This comment is specifically for Paul, because I just read The Luton Seven. I like the name of the post, it sounds like a gritty story about a group of teenagers growing up on the wrong side of the tracks in in Luton. Anyway, that's neither here not there. Really, what I wanted to say was that I really felt for you, reading about and thinking about that experience, the experience you had in that performance. I really empathised, in more than one way. And what I wanted to do was to send you all my love and support, for you to have always, like something for you to keep in the bottom of your coat pocket like an old, trusty coin, something maybe to take out and hold at hard moments like that. Whenever I think about you, whenever I really stop and conjure you up - the real, living you - properly in my mind, I remember how much I love you. It is a lot. I'm sending you that love. Hope you can feel it. I'm also wishing you all the best for the rest of your shows on this tour. I think it's a foolproof endeavour, because of its intention, but still. Go for it!

8:12 AM  
Blogger Bernd said...

From the day I started 'working' - no.... - From the day I became part of this wonderful experience with Paul and Murray, I have asked myself how I could express what it does to me. When Murray suggested to post a comment on here, the answer to my question was found.

We first met on a Monday morning in Hemel Hempstead and it only took a couple of hours to realize that this is not a 'job' but an experience that will give and take a lot of energy. It brought up emotions, truths, memories, feelings and I only realized this yesterday, long forgotten stories about myself. Listening to the stories during performance and rehearsals makes me think about where I am now and where I would like to go – it is both, very exciting and somewhat difficult. … and all that through mostly listening. What will happen when I start telling stories within my relationship or a circle of close friends?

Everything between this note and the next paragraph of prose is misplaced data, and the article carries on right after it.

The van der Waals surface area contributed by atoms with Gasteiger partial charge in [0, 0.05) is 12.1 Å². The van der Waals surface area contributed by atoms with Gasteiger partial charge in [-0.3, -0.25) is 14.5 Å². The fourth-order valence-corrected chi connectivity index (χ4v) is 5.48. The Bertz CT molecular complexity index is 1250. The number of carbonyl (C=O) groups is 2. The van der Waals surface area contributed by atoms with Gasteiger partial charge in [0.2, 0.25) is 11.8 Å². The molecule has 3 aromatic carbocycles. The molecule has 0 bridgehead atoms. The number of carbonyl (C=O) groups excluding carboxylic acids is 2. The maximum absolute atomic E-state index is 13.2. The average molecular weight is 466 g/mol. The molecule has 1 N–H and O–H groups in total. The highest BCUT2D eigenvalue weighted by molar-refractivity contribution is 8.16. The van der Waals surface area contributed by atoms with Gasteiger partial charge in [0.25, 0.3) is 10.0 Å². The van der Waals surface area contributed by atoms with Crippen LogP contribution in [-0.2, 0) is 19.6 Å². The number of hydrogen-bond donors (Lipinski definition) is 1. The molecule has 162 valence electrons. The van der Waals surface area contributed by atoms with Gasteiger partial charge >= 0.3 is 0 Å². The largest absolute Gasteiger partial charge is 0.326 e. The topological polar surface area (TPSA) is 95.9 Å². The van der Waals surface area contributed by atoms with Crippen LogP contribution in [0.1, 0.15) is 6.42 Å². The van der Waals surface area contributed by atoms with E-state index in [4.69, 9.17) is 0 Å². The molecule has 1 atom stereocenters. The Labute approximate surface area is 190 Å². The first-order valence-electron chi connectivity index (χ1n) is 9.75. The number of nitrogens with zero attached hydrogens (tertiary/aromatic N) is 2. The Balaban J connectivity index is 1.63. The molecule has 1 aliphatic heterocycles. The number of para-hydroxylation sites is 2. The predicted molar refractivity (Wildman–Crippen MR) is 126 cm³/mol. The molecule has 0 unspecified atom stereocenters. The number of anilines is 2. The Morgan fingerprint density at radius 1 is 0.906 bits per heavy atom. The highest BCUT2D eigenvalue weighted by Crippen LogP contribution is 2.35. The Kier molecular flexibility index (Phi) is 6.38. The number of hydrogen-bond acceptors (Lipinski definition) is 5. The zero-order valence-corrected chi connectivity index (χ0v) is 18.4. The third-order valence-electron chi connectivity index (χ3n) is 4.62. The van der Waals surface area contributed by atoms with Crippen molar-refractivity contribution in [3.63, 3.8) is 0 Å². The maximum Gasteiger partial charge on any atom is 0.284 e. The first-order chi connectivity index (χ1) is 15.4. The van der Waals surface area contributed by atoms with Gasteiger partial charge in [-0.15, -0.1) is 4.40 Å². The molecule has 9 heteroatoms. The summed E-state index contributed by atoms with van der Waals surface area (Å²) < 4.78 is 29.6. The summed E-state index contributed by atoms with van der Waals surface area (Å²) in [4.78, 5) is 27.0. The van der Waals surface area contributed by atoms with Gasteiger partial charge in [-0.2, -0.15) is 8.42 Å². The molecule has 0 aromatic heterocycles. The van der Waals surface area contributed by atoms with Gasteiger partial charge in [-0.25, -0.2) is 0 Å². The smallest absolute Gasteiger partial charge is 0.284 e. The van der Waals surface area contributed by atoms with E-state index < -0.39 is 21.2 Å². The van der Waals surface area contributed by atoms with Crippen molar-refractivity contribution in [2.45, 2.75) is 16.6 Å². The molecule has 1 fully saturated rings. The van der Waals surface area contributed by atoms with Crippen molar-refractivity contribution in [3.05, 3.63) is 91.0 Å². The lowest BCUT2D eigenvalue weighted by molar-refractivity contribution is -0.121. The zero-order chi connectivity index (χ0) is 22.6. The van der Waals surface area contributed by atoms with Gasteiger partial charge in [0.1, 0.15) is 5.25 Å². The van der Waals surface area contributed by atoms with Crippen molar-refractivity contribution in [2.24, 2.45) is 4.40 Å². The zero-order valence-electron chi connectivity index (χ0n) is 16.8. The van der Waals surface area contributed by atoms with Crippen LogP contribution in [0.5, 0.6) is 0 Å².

I had the most intense reaction in Luton. On our short trip through the centre of town, this feeling emerged. A feeling I knew from years back when I still lived in my hometown in Germany. A feeling of not belonging, a feeling of fear without any particular reason - something deep in my guts. Uncomfortable. I can’t quite tell what provoked this reaction. The people, the shops, the colours - or the sign in the window of a gay bar warning of the ‘guard dogs’?

Luton needed Paul and Murray’s stories. Although I couldn’t sense much reaction from most of the listeners, I am sure that every single one left the theatre, taking something positive and liberating away that evening.
Thank you, Paul and Murray, for all the energy you give through telling your stories and for all the honesty and openness.

6:59 PM  
Blogger Craig said...

I love this whole concept of being inside your own truth. It is so hard not to look to the outside world for support, approval, adoration, love...

It must be generated from within and that's what you are practicing. Very inspiring. Oh so hard to do, but ultimately so powerful.

Please fill me in as your path continues.
Lots of love
Craig

5:59 PM  
Blogger Mark said...

Hi guys, really nice speaking to you the other day - I said I'd leave you a comment, and so here I am! Best of luck with the rest of the tour; I'll do my utmost to come see the show in Manchester.
All the best,
Mark
(Metro newspaper)

9:48 AM